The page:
Monday, March 26, 2018

Wishing to end it all

Inupiat family (Wikicommons). In traditional Inuit society, people had a desire to live if they were socially active. Conversely, social inactivity seemed to set off a cascade of mental events leading to suicide.

Until 10,000 years ago, humans lived in small groups of hunter-gatherers. This was a "thick" social environment where everyone interacted intensely with a relatively small number of people. These interactions were not only recurrent but also predictable, being constrained and structured by social rules. 

With the advent of farming, and the population growth it made possible, the social environment became "thinner": everyone now interacted with more people but less frequently on average with each person. These interactions were also less predictable. With the development of large urban communities and, even more so, the market economy, interaction became especially infrequent, unstructured, and voluntary.

This distinction between "thick" and "thin" social environments corresponds more or less to the German dichotomy of Gemeinschaft and Gesellschaft, except that the dichotomy is really a continuum. Social interaction has become especially “thin” in one group of populations, northwest Europeans, through a process of cultural evolution that goes back at least a millennium. Indeed, some authors have argued that this process goes even farther back, perhaps even into prehistory (Frost 2017; Macfarlane 1978; 1992, 2002; and Seccombe 1992).

Given that over the past 10,000 years our genetic makeup has been adapting much more to cultural and social environments than to natural environments (Hawks et al. 2007), adaptation to "thin" social environments should vary from one population to another, being least advanced in those people who, until recently, were hunter-gatherers, i.e., who intensely interacted with a limited number of people. Such people would show the most mismatch between past and present environments.

In a previous post I argued that such a mismatch may explain the high rate of suicide among Inuit youth (Frost 2011). According to a 1972 survey of Inuit 15 to 24 years old from northern Quebec, 28% of the males and 25% of the females had attempted suicide (Kirmayer et al., 1998). Dufour (1994) argues that Inuit society has a long tradition of people ending their lives when they feel they have become useless. In the past, however, suicide involved only the elderly:

Suicide in early Inuit society was viewed positively when the individual had become a burden for the group. "Senilicide" in particular was deemed to be acceptable and appropriate. Its pattern: a usually elderly person motivated by illness, helplessness, bereavement, dependence on the group, famine, or resource shortage who would decide after consulting family members who sometimes could be called upon to assist. In contemporary Inuit society, the elderly no longer commit suicide. The young people do.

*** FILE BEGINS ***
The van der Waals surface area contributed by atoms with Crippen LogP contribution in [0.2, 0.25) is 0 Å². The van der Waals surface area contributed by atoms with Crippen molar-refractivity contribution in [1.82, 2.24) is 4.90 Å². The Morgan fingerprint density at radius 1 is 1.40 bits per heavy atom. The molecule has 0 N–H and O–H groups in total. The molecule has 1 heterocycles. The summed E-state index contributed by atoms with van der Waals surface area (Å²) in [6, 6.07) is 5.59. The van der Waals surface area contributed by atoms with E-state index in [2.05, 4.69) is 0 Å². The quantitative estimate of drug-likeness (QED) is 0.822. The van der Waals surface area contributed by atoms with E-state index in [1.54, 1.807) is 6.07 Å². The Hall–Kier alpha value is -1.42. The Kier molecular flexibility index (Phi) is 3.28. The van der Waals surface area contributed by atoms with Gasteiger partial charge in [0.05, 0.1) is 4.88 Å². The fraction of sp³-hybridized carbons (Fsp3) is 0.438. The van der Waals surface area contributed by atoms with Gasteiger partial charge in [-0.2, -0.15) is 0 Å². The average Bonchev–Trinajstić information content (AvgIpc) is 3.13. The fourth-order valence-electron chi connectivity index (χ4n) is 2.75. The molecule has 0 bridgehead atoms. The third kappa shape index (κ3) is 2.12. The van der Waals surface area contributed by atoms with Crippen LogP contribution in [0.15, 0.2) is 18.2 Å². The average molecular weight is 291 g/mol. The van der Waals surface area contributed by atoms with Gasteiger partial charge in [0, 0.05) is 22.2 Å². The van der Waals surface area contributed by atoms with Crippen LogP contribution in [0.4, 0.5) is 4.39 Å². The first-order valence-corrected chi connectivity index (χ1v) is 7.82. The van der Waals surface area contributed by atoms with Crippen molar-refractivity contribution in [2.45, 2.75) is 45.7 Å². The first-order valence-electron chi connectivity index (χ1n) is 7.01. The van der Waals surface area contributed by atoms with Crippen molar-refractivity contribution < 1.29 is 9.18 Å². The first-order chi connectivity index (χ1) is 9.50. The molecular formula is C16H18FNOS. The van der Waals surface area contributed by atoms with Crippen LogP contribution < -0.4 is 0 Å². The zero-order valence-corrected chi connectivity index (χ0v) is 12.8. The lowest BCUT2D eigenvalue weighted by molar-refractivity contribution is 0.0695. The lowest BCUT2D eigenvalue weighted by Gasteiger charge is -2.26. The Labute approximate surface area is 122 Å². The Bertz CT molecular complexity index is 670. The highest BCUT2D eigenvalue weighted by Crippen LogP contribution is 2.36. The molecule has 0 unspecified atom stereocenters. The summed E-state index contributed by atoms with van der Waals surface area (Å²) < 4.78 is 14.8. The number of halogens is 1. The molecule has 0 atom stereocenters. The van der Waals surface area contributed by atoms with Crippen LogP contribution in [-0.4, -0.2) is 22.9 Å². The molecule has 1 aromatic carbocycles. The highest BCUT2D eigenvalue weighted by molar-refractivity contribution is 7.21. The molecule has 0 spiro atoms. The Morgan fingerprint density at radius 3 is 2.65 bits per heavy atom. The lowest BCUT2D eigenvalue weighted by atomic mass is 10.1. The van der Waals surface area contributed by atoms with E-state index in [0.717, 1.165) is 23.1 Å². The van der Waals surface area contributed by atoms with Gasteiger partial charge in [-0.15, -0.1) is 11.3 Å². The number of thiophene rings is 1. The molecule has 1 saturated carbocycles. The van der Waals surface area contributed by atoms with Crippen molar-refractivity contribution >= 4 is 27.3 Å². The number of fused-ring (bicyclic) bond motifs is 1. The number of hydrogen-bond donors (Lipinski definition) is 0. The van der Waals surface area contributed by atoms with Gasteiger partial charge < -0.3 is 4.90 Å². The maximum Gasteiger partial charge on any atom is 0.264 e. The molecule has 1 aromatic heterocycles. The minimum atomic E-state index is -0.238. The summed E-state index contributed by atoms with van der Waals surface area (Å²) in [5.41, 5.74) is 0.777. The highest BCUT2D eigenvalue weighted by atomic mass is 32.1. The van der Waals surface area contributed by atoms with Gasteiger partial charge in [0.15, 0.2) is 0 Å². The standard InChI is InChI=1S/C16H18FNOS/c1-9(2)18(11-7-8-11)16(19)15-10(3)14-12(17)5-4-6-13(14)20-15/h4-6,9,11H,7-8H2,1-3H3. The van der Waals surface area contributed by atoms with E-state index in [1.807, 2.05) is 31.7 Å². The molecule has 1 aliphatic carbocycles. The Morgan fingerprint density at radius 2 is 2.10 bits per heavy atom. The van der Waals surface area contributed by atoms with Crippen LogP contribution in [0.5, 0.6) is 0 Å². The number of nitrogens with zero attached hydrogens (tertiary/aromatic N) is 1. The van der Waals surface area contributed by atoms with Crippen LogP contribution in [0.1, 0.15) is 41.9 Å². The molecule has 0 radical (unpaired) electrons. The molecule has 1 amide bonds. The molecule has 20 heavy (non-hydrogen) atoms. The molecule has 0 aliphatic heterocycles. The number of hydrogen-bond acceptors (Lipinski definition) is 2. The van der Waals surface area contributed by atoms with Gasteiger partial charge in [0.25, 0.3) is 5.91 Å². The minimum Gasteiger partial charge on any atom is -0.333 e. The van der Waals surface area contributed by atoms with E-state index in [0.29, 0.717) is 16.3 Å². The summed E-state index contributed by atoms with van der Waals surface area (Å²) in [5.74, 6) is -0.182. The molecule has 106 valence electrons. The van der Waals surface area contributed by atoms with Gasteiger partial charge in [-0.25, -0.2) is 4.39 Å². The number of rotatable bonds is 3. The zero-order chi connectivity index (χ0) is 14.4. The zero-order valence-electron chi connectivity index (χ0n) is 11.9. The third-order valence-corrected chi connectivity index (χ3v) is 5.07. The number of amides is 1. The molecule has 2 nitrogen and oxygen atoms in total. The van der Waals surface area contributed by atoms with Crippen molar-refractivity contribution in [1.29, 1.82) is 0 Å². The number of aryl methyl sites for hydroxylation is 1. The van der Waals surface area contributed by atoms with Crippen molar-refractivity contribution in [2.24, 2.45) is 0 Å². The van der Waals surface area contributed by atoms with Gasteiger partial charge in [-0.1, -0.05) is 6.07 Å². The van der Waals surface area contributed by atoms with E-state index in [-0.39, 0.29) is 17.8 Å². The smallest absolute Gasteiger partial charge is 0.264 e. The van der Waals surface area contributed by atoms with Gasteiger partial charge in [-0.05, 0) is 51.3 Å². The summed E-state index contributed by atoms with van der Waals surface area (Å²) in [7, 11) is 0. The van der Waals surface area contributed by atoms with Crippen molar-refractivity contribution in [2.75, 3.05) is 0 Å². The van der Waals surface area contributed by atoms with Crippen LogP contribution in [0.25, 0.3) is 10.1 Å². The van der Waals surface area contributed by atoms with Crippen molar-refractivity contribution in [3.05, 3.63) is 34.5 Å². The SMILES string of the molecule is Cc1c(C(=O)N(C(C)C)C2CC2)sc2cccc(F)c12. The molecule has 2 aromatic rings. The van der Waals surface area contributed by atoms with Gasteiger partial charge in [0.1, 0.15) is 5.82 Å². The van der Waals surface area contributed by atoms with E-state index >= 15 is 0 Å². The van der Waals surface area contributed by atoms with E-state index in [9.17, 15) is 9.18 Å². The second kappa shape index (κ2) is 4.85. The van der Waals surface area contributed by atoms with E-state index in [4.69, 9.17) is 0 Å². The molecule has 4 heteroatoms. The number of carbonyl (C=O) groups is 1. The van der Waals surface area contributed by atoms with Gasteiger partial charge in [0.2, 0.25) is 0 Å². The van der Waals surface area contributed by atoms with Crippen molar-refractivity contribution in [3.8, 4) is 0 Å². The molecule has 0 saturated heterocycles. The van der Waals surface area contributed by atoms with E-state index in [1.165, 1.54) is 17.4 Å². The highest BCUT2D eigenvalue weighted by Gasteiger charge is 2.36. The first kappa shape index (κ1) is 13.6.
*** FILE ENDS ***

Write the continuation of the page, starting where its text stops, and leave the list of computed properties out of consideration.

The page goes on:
In a forthcoming paper, anthropologist Frédéric Laugrand similarly argues that in traditional Inuit society the elderly did not fear death and would even welcome it if they considered themselves no longer useful. Birket-Smith (1929, p. 300) wrote: "Suicide is not rare, and it is the duty of pious children to assist their parents in committing it." Knud Rasmussen (1929, p. 96) described a visit to a sick Inuit woman: 

I straightened myself up [inside the hut] and went across at once to the spot where the sick woman used to lie. On coming nearer, I nearly cried out aloud: I found myself looking into a face that was perfectly blue, with a pair of great eyes projecting right out from the head, and the mouth wide open. I stood there a little to pull myself together, and now perceived a line fastened round the old woman's neck and from there to the roof of the hut. When I was able to speak once more, I asked those in the house what this meant. It was a long time before anyone answered. At last the son-in-law spoke up, and said: 'She felt that she was old, and having begun to spit up blood, she wished to die quickly, and I agreed. I only made the line fast to the roof, the rest she did herself.'

The Moon Spirit was said to help people commit suicide by calling out to them: "Come, come to me! It is not painful to die. It is only a brief moment of dizziness. It does not hurt to kill yourself" (Rasmussen 1929, p. 74). The literature on the Inuit is replete with examples of this and related customs. When a travelling family had run out of food and were facing starvation, the oldest members would offer their flesh as food, after death, so that the others might live. This kind of request appears in an account about a group of travelling Inuit who ran out of food in 1905, near Igloolik.

When he sensed his coming death, Qumangaapik said to his wife, 'It has already happened in the past, in times of starvation, that people survived by feeding on human flesh. When I die, I want you to eat my body to survive, for you have many relatives.' She refused his offer, but he insisted, 'Please, you'll have to eat me!'